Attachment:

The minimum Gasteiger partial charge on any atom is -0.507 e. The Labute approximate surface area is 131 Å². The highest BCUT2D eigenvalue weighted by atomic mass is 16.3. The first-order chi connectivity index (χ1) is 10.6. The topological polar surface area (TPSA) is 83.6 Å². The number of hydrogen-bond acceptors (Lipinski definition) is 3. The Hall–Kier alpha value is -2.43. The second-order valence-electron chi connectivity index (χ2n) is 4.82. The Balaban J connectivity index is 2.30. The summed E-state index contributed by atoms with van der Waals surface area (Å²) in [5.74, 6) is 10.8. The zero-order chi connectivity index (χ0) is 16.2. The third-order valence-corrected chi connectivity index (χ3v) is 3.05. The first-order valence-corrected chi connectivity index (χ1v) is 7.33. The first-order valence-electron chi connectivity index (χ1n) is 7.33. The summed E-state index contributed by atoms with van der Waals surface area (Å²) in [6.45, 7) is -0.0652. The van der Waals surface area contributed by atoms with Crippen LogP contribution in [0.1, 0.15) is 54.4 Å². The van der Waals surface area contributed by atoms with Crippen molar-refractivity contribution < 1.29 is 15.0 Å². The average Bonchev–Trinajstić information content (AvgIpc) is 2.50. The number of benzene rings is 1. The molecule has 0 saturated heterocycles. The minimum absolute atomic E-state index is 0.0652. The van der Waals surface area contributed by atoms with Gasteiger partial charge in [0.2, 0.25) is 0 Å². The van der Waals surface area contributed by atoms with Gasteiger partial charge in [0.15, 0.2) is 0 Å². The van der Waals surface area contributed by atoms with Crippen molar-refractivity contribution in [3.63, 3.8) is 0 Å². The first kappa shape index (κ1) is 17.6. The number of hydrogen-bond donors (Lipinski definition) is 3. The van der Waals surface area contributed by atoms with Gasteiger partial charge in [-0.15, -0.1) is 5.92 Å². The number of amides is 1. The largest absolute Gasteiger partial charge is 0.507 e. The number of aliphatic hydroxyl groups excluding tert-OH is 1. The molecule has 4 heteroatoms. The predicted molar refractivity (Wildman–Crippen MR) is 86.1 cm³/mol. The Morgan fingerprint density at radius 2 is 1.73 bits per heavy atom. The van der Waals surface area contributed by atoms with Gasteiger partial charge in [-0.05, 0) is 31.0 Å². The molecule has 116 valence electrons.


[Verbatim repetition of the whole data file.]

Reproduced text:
The minimum Gasteiger partial charge on any atom is -0.507 e. The Labute approximate surface area is 131 Å². The highest BCUT2D eigenvalue weighted by atomic mass is 16.3. The first-order chi connectivity index (χ1) is 10.6. The topological polar surface area (TPSA) is 83.6 Å². The number of hydrogen-bond acceptors (Lipinski definition) is 3. The Hall–Kier alpha value is -2.43. The second-order valence-electron chi connectivity index (χ2n) is 4.82. The Balaban J connectivity index is 2.30. The summed E-state index contributed by atoms with van der Waals surface area (Å²) in [5.74, 6) is 10.8. The zero-order chi connectivity index (χ0) is 16.2. The third-order valence-corrected chi connectivity index (χ3v) is 3.05. The first-order valence-corrected chi connectivity index (χ1v) is 7.33. The first-order valence-electron chi connectivity index (χ1n) is 7.33. The summed E-state index contributed by atoms with van der Waals surface area (Å²) in [6.45, 7) is -0.0652. The van der Waals surface area contributed by atoms with Crippen LogP contribution in [0.1, 0.15) is 54.4 Å². The van der Waals surface area contributed by atoms with Crippen molar-refractivity contribution < 1.29 is 15.0 Å². The average Bonchev–Trinajstić information content (AvgIpc) is 2.50. The number of benzene rings is 1. The molecule has 0 saturated heterocycles. The minimum absolute atomic E-state index is 0.0652. The van der Waals surface area contributed by atoms with Gasteiger partial charge in [0.2, 0.25) is 0 Å². The van der Waals surface area contributed by atoms with Gasteiger partial charge in [0.15, 0.2) is 0 Å². The van der Waals surface area contributed by atoms with Crippen molar-refractivity contribution in [3.63, 3.8) is 0 Å². The first kappa shape index (κ1) is 17.6. The number of hydrogen-bond donors (Lipinski definition) is 3. The van der Waals surface area contributed by atoms with Gasteiger partial charge in [-0.15, -0.1) is 5.92 Å². The number of amides is 1. The largest absolute Gasteiger partial charge is 0.507 e. The number of aliphatic hydroxyl groups excluding tert-OH is 1. The molecule has 4 heteroatoms. The predicted molar refractivity (Wildman–Crippen MR) is 86.1 cm³/mol. The Morgan fingerprint density at radius 2 is 1.73 bits per heavy atom. The van der Waals surface area contributed by atoms with Gasteiger partial charge in [-0.05, 0) is 31.0 Å². The molecule has 116 valence electrons.